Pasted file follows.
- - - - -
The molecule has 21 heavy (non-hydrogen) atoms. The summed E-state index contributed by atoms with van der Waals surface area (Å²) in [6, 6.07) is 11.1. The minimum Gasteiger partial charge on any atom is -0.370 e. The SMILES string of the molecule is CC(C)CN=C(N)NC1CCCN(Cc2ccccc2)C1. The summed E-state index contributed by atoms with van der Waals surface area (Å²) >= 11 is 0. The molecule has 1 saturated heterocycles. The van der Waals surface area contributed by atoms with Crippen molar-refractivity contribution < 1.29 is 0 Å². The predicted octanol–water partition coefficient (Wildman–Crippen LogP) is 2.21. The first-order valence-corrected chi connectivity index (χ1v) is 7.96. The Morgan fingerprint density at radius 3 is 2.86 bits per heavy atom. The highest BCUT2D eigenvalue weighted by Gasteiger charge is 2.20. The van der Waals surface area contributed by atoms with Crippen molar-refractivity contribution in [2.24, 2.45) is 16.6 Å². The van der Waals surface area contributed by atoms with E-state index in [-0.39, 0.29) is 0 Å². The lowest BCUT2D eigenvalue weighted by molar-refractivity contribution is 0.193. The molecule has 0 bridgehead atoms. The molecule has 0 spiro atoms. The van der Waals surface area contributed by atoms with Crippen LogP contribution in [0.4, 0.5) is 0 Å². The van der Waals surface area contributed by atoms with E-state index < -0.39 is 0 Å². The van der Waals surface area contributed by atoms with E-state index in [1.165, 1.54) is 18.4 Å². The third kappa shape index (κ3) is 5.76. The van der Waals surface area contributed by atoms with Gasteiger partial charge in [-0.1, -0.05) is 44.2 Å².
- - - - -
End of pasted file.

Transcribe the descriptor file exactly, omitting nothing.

The molecule has 21 heavy (non-hydrogen) atoms. The summed E-state index contributed by atoms with van der Waals surface area (Å²) in [6, 6.07) is 11.1. The minimum Gasteiger partial charge on any atom is -0.370 e. The SMILES string of the molecule is CC(C)CN=C(N)NC1CCCN(Cc2ccccc2)C1. The summed E-state index contributed by atoms with van der Waals surface area (Å²) >= 11 is 0. The molecule has 1 saturated heterocycles. The van der Waals surface area contributed by atoms with Crippen molar-refractivity contribution < 1.29 is 0 Å². The predicted octanol–water partition coefficient (Wildman–Crippen LogP) is 2.21. The first-order valence-corrected chi connectivity index (χ1v) is 7.96. The Morgan fingerprint density at radius 3 is 2.86 bits per heavy atom. The highest BCUT2D eigenvalue weighted by Gasteiger charge is 2.20. The van der Waals surface area contributed by atoms with Crippen molar-refractivity contribution in [2.24, 2.45) is 16.6 Å². The van der Waals surface area contributed by atoms with E-state index in [-0.39, 0.29) is 0 Å². The lowest BCUT2D eigenvalue weighted by molar-refractivity contribution is 0.193. The molecule has 0 bridgehead atoms. The molecule has 0 spiro atoms. The van der Waals surface area contributed by atoms with Crippen LogP contribution in [0.4, 0.5) is 0 Å². The van der Waals surface area contributed by atoms with E-state index < -0.39 is 0 Å². The van der Waals surface area contributed by atoms with E-state index in [1.165, 1.54) is 18.4 Å². The third kappa shape index (κ3) is 5.76. The van der Waals surface area contributed by atoms with Gasteiger partial charge in [-0.1, -0.05) is 44.2 Å².